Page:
October 22, 2008

Well known troll Andrew Keen argues the case for money in the great "money vs. something else" platform war.

My response :

Surely if something gets scarcer, it's value goes up, but, by definition, consumption goes down.

If there are fewer pancakes, we may obsess over pancakes, we may dedicate our lives to the great pancake chase. But most of the time, we'll eat bread.

In a recession, the thing that's got scarce is money. And whether we like it or not, we'll have to make do with less money, and more of something else. (Whether that's scrip, LETS, doing each other favours, growing our own food or donating our time to free software.)

Your argument is effectively based on the idea that demand for money is "inelastic" ... that however expensive it gets, people just gotta have it and so anything else will be sacrificed for it. I don't agree.

If there's less money, companies aren't going to start splashing out on *more* software licenses. People aren't going to start buying more CDs or DVDs. *Consumers* will either adapt to go without, or to pirate, or to consume free versions.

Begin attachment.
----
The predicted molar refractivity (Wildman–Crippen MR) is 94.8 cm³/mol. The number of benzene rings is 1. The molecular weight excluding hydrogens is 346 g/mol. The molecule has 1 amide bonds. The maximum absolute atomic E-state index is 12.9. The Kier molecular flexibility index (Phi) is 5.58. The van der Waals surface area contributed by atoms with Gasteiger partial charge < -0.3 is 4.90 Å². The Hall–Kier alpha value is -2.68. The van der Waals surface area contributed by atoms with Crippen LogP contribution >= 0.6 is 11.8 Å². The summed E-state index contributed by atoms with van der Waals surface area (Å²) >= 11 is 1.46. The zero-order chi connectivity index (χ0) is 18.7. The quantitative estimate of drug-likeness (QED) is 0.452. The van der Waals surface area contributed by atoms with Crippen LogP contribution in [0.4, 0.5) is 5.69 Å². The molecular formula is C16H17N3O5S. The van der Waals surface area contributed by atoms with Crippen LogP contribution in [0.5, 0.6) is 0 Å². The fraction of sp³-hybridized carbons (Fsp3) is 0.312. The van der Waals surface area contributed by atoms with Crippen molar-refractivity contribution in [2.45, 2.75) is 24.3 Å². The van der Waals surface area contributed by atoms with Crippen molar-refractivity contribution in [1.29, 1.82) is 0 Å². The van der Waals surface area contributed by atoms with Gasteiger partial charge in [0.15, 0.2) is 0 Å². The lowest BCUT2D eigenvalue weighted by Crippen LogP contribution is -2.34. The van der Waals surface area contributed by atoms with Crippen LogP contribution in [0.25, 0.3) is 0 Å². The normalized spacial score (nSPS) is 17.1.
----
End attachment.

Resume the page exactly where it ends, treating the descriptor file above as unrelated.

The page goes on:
And whichever of those three they choose, the effect is the same : less money will change hands while people manage their software and content requirements. And there'll be less money going to programmers and "content creators".

This is true for any other product too. We don't imagine that a recession means more paid work for people in the steel industry. Why imagine that it will mean more paid work for journalists?

The only difference is that we know that when there's no money to pay for steel production, the quantity produced and consumed goes down. Because information isn't scarce in the same way, we don't know whether total production and consumption in the information industry will go down or whether amateurs doing it for free will pick up the slack.

1 comment:

John Powers said...

My eyes light up when I see another post labeled TCP/IP vs the Dollar!

I really do agree this is the big platform war. As far as looking back years from now, I suspect our memories will be mixed. I'm of a certain age so look back at what's called "the sixties" but really for me was the seventies. Stewart Brand said somewhere "We got it ALL wrong." The evidence for Brand's case is convincing, yet I'm not so convinced.

Cognitive surplus is big. Google received over 150,000 entries in their 10 to the hundred! It wasn't a contest to win a million dollars. No, "In other words, helping helps everybody, helper and helped alike."